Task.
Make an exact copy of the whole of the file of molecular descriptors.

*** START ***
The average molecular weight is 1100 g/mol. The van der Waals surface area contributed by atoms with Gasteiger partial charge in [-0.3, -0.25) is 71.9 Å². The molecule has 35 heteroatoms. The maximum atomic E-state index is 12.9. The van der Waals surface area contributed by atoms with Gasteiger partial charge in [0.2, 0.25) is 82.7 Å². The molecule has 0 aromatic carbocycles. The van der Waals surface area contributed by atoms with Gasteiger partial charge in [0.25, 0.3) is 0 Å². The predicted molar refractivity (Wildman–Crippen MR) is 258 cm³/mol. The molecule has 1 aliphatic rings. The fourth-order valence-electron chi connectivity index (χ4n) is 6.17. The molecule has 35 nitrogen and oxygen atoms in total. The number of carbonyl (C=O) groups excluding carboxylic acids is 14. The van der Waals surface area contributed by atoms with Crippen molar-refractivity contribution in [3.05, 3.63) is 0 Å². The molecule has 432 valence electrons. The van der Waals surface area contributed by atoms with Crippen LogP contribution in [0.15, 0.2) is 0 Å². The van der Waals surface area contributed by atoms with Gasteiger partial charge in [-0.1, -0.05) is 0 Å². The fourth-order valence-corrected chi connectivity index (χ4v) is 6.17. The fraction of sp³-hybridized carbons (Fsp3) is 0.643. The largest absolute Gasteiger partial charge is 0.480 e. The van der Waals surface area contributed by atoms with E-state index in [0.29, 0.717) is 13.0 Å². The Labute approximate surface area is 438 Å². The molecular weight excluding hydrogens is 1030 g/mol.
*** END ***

The average molecular weight is 1100 g/mol. The van der Waals surface area contributed by atoms with Gasteiger partial charge in [-0.3, -0.25) is 71.9 Å². The molecule has 35 heteroatoms. The maximum atomic E-state index is 12.9. The van der Waals surface area contributed by atoms with Gasteiger partial charge in [0.2, 0.25) is 82.7 Å². The molecule has 0 aromatic carbocycles. The van der Waals surface area contributed by atoms with Gasteiger partial charge in [0.25, 0.3) is 0 Å². The predicted molar refractivity (Wildman–Crippen MR) is 258 cm³/mol. The molecule has 1 aliphatic rings. The fourth-order valence-electron chi connectivity index (χ4n) is 6.17. The molecule has 35 nitrogen and oxygen atoms in total. The number of carbonyl (C=O) groups excluding carboxylic acids is 14. The van der Waals surface area contributed by atoms with Crippen molar-refractivity contribution in [3.05, 3.63) is 0 Å². The molecule has 432 valence electrons. The van der Waals surface area contributed by atoms with Crippen LogP contribution in [0.15, 0.2) is 0 Å². The van der Waals surface area contributed by atoms with Gasteiger partial charge in [-0.1, -0.05) is 0 Å². The fourth-order valence-corrected chi connectivity index (χ4v) is 6.17. The fraction of sp³-hybridized carbons (Fsp3) is 0.643. The largest absolute Gasteiger partial charge is 0.480 e. The van der Waals surface area contributed by atoms with E-state index in [0.29, 0.717) is 13.0 Å². The Labute approximate surface area is 438 Å². The molecular weight excluding hydrogens is 1030 g/mol.